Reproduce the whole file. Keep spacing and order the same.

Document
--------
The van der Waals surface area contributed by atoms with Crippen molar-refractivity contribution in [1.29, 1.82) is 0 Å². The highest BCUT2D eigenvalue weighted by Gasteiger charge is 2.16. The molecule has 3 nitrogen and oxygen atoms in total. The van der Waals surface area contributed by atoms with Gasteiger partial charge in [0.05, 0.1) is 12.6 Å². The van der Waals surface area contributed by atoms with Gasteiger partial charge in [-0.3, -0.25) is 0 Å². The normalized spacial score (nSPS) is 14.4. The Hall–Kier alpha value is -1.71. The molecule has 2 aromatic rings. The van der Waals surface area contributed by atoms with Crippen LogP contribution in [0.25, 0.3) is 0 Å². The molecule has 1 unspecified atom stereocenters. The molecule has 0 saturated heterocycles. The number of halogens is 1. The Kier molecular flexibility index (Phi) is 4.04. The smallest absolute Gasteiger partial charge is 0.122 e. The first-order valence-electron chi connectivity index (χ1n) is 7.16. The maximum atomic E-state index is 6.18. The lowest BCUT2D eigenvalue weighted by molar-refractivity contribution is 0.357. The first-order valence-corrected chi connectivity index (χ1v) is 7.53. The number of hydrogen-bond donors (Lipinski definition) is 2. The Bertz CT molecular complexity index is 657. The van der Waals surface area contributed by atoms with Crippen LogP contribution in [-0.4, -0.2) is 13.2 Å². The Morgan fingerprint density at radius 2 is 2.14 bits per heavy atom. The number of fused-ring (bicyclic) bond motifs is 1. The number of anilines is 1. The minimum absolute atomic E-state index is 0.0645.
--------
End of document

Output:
The van der Waals surface area contributed by atoms with Crippen molar-refractivity contribution in [1.29, 1.82) is 0 Å². The highest BCUT2D eigenvalue weighted by Gasteiger charge is 2.16. The molecule has 3 nitrogen and oxygen atoms in total. The van der Waals surface area contributed by atoms with Gasteiger partial charge in [0.05, 0.1) is 12.6 Å². The van der Waals surface area contributed by atoms with Gasteiger partial charge in [-0.3, -0.25) is 0 Å². The normalized spacial score (nSPS) is 14.4. The Hall–Kier alpha value is -1.71. The molecule has 2 aromatic rings. The van der Waals surface area contributed by atoms with Crippen LogP contribution in [0.25, 0.3) is 0 Å². The molecule has 1 unspecified atom stereocenters. The molecule has 0 saturated heterocycles. The number of halogens is 1. The Kier molecular flexibility index (Phi) is 4.04. The smallest absolute Gasteiger partial charge is 0.122 e. The first-order valence-electron chi connectivity index (χ1n) is 7.16. The maximum atomic E-state index is 6.18. The lowest BCUT2D eigenvalue weighted by molar-refractivity contribution is 0.357. The first-order valence-corrected chi connectivity index (χ1v) is 7.53. The number of hydrogen-bond donors (Lipinski definition) is 2. The Bertz CT molecular complexity index is 657. The van der Waals surface area contributed by atoms with Crippen LogP contribution in [-0.4, -0.2) is 13.2 Å². The Morgan fingerprint density at radius 2 is 2.14 bits per heavy atom. The number of fused-ring (bicyclic) bond motifs is 1. The number of anilines is 1. The minimum absolute atomic E-state index is 0.0645.